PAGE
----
by Maria Drew
Water. Energy. Food. Three vital components for sustainable development. The interaction of these factors is commonly referred to as the Water‑Energy‑Food Nexus (WEF‑Nexus).
Changes in population, urbanization, diets and economic growth drive demand within each segment—creating complex challenges around the globe. If one WEF‑Nexus component is mismanaged, the other two will ultimately feel the impact.
The linchpin of the WEF‑Nexus is water—as a finite resource, water scarcity has a direct impact on food supply. If a local WEF‑Nexus spirals out of balance, lack of water shifts from being a global, long‑term sustainability concept to a more local and immediate problem. As a result, a country’s water‑energy‑food balance can be a good indicator for the likelihood of greater environmental regulation.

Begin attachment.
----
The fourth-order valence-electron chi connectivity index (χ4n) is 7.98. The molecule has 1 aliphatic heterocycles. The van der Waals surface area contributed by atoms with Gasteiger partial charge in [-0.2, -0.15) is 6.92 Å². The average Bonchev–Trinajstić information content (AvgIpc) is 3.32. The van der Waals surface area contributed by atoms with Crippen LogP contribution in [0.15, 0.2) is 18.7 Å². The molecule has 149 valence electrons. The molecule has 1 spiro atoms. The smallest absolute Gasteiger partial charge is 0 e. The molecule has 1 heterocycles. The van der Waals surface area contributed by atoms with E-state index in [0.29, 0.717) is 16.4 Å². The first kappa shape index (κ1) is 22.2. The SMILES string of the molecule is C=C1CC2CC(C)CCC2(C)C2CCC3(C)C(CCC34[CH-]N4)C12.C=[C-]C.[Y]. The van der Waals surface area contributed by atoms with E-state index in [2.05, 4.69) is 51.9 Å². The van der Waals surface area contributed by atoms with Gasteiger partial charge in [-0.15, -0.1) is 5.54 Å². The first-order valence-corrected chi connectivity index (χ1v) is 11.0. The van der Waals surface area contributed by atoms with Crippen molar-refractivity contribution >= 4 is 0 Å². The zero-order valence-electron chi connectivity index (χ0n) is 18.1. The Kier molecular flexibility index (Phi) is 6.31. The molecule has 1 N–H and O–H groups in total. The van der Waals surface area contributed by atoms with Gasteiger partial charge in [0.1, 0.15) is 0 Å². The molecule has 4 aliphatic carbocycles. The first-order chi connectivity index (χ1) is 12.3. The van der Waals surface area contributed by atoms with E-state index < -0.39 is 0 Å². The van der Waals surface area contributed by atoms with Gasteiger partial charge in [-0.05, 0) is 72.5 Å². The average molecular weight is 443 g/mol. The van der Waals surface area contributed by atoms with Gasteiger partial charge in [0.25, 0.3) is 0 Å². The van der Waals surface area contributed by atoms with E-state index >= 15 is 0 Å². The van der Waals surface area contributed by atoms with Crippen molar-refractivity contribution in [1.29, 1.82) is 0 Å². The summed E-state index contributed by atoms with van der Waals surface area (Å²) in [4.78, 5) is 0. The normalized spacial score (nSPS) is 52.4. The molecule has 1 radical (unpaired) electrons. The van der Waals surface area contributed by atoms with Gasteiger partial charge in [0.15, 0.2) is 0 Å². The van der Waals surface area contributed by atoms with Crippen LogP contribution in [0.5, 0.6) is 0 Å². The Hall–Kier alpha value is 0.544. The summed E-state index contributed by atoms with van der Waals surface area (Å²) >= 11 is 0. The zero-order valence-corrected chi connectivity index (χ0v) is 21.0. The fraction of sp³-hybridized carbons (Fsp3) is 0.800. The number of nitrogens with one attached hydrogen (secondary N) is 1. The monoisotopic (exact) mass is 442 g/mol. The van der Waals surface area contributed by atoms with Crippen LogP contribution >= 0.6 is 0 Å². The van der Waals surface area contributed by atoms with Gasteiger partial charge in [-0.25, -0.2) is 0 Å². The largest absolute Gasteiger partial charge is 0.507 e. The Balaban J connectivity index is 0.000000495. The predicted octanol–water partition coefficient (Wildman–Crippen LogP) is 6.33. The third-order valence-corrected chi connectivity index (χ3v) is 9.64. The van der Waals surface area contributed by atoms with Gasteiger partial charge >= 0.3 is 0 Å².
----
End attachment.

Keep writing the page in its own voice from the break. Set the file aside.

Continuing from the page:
Understanding how the three components interact provides a platform for identifying and analyzing potential effects on companies and industries, most notably through the nature and pace of resulting regulatory reform.
This paper analyzes the rise of WEF‑Nexus pressures across the globe and highlights how insights into the WEF‑Nexus imbalance in China is guiding our investment analysis across a range of industries.
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